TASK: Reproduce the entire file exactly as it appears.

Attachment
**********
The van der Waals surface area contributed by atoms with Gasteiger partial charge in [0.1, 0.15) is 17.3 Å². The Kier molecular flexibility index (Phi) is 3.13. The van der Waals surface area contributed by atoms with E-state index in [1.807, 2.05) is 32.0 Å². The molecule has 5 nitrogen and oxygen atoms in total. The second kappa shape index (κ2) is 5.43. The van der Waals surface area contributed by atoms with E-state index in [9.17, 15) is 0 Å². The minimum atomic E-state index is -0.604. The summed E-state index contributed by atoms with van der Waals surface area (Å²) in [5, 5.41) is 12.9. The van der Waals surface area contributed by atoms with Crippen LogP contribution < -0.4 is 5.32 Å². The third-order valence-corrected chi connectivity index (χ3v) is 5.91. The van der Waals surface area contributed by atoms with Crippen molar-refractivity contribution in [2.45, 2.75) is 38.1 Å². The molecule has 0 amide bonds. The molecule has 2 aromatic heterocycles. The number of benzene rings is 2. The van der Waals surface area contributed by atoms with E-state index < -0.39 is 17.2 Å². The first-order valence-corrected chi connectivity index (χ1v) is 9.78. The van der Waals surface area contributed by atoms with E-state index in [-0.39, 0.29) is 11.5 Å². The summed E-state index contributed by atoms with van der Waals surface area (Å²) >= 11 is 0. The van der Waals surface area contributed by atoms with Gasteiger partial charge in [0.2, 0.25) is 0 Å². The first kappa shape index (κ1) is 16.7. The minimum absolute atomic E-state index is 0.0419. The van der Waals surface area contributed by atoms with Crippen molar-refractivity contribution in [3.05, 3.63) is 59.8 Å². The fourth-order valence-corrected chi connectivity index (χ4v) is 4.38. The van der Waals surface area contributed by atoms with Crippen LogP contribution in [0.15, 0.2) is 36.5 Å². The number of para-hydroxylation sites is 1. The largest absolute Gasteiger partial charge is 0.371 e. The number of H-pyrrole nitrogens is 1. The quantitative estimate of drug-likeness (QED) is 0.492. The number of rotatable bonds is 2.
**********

The van der Waals surface area contributed by atoms with Gasteiger partial charge in [0.1, 0.15) is 17.3 Å². The Kier molecular flexibility index (Phi) is 3.13. The van der Waals surface area contributed by atoms with E-state index in [1.807, 2.05) is 32.0 Å². The molecule has 5 nitrogen and oxygen atoms in total. The second kappa shape index (κ2) is 5.43. The van der Waals surface area contributed by atoms with E-state index in [9.17, 15) is 0 Å². The minimum atomic E-state index is -0.604. The summed E-state index contributed by atoms with van der Waals surface area (Å²) in [5, 5.41) is 12.9. The van der Waals surface area contributed by atoms with Crippen LogP contribution < -0.4 is 5.32 Å². The third-order valence-corrected chi connectivity index (χ3v) is 5.91. The van der Waals surface area contributed by atoms with Crippen molar-refractivity contribution in [2.45, 2.75) is 38.1 Å². The molecule has 0 amide bonds. The molecule has 2 aromatic heterocycles. The number of benzene rings is 2. The van der Waals surface area contributed by atoms with E-state index < -0.39 is 17.2 Å². The first-order valence-corrected chi connectivity index (χ1v) is 9.78. The van der Waals surface area contributed by atoms with E-state index in [-0.39, 0.29) is 11.5 Å². The summed E-state index contributed by atoms with van der Waals surface area (Å²) >= 11 is 0. The van der Waals surface area contributed by atoms with Gasteiger partial charge in [0.2, 0.25) is 0 Å². The first kappa shape index (κ1) is 16.7. The minimum absolute atomic E-state index is 0.0419. The van der Waals surface area contributed by atoms with Crippen molar-refractivity contribution in [3.05, 3.63) is 59.8 Å². The fourth-order valence-corrected chi connectivity index (χ4v) is 4.38. The van der Waals surface area contributed by atoms with Crippen LogP contribution in [0.15, 0.2) is 36.5 Å². The number of para-hydroxylation sites is 1. The largest absolute Gasteiger partial charge is 0.371 e. The number of H-pyrrole nitrogens is 1. The quantitative estimate of drug-likeness (QED) is 0.492. The number of rotatable bonds is 2.